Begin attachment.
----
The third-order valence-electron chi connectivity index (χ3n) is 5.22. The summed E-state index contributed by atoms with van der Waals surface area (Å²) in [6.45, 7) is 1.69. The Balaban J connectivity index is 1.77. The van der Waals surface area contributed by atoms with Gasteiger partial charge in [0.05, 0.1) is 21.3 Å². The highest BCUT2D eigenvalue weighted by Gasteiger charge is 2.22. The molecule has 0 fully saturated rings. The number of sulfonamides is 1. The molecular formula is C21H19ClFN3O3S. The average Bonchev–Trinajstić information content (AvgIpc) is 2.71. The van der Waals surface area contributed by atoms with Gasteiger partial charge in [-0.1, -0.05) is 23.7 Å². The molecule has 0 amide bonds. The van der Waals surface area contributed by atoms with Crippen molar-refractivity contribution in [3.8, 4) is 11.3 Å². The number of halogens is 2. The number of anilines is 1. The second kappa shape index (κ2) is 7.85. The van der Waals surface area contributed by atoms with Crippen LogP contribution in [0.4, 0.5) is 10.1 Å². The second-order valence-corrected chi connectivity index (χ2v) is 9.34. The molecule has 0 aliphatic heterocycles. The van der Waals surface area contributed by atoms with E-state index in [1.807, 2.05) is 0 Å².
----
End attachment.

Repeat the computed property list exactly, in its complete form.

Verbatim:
The third-order valence-electron chi connectivity index (χ3n) is 5.22. The summed E-state index contributed by atoms with van der Waals surface area (Å²) in [6.45, 7) is 1.69. The Balaban J connectivity index is 1.77. The van der Waals surface area contributed by atoms with Gasteiger partial charge in [0.05, 0.1) is 21.3 Å². The highest BCUT2D eigenvalue weighted by Gasteiger charge is 2.22. The molecule has 0 fully saturated rings. The number of sulfonamides is 1. The molecular formula is C21H19ClFN3O3S. The average Bonchev–Trinajstić information content (AvgIpc) is 2.71. The van der Waals surface area contributed by atoms with Gasteiger partial charge in [-0.1, -0.05) is 23.7 Å². The molecule has 0 amide bonds. The van der Waals surface area contributed by atoms with Crippen molar-refractivity contribution in [3.8, 4) is 11.3 Å². The number of halogens is 2. The number of anilines is 1. The second kappa shape index (κ2) is 7.85. The van der Waals surface area contributed by atoms with Crippen LogP contribution in [0.4, 0.5) is 10.1 Å². The second-order valence-corrected chi connectivity index (χ2v) is 9.34. The molecule has 0 aliphatic heterocycles. The van der Waals surface area contributed by atoms with E-state index in [1.807, 2.05) is 0 Å².